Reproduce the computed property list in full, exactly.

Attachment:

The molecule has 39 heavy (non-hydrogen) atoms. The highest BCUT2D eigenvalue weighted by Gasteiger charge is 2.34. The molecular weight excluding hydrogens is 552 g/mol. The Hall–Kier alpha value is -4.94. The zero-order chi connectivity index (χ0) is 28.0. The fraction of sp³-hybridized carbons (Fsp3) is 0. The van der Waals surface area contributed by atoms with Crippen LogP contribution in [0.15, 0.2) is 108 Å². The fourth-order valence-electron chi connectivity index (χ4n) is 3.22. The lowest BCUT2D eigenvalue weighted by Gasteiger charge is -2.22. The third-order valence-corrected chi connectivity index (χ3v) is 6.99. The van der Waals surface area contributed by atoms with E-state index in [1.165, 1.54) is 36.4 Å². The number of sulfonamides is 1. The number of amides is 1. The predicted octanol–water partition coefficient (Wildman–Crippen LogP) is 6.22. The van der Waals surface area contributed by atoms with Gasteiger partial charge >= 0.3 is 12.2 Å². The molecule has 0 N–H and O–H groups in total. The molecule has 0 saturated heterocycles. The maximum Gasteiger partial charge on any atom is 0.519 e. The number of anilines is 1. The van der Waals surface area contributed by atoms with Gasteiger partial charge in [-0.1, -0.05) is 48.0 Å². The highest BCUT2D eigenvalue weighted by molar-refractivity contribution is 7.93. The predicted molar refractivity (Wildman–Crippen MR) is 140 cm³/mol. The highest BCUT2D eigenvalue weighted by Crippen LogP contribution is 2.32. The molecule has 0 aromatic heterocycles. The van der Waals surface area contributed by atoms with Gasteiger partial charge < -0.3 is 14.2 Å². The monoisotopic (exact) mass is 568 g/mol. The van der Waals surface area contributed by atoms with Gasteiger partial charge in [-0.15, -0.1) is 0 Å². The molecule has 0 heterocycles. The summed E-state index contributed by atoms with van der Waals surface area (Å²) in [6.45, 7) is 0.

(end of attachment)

The molecule has 39 heavy (non-hydrogen) atoms. The highest BCUT2D eigenvalue weighted by Gasteiger charge is 2.34. The molecular weight excluding hydrogens is 552 g/mol. The Hall–Kier alpha value is -4.94. The zero-order chi connectivity index (χ0) is 28.0. The fraction of sp³-hybridized carbons (Fsp3) is 0. The van der Waals surface area contributed by atoms with Crippen LogP contribution in [0.15, 0.2) is 108 Å². The fourth-order valence-electron chi connectivity index (χ4n) is 3.22. The lowest BCUT2D eigenvalue weighted by Gasteiger charge is -2.22. The third-order valence-corrected chi connectivity index (χ3v) is 6.99. The van der Waals surface area contributed by atoms with E-state index in [1.165, 1.54) is 36.4 Å². The number of sulfonamides is 1. The number of amides is 1. The predicted octanol–water partition coefficient (Wildman–Crippen LogP) is 6.22. The van der Waals surface area contributed by atoms with Gasteiger partial charge >= 0.3 is 12.2 Å². The molecule has 0 N–H and O–H groups in total. The molecule has 0 saturated heterocycles. The maximum Gasteiger partial charge on any atom is 0.519 e. The number of anilines is 1. The van der Waals surface area contributed by atoms with Gasteiger partial charge in [-0.1, -0.05) is 48.0 Å². The highest BCUT2D eigenvalue weighted by molar-refractivity contribution is 7.93. The predicted molar refractivity (Wildman–Crippen MR) is 140 cm³/mol. The highest BCUT2D eigenvalue weighted by Crippen LogP contribution is 2.32. The molecule has 0 aromatic heterocycles. The van der Waals surface area contributed by atoms with Gasteiger partial charge < -0.3 is 14.2 Å². The monoisotopic (exact) mass is 568 g/mol. The van der Waals surface area contributed by atoms with Gasteiger partial charge in [-0.15, -0.1) is 0 Å². The molecule has 0 heterocycles. The summed E-state index contributed by atoms with van der Waals surface area (Å²) in [6.45, 7) is 0.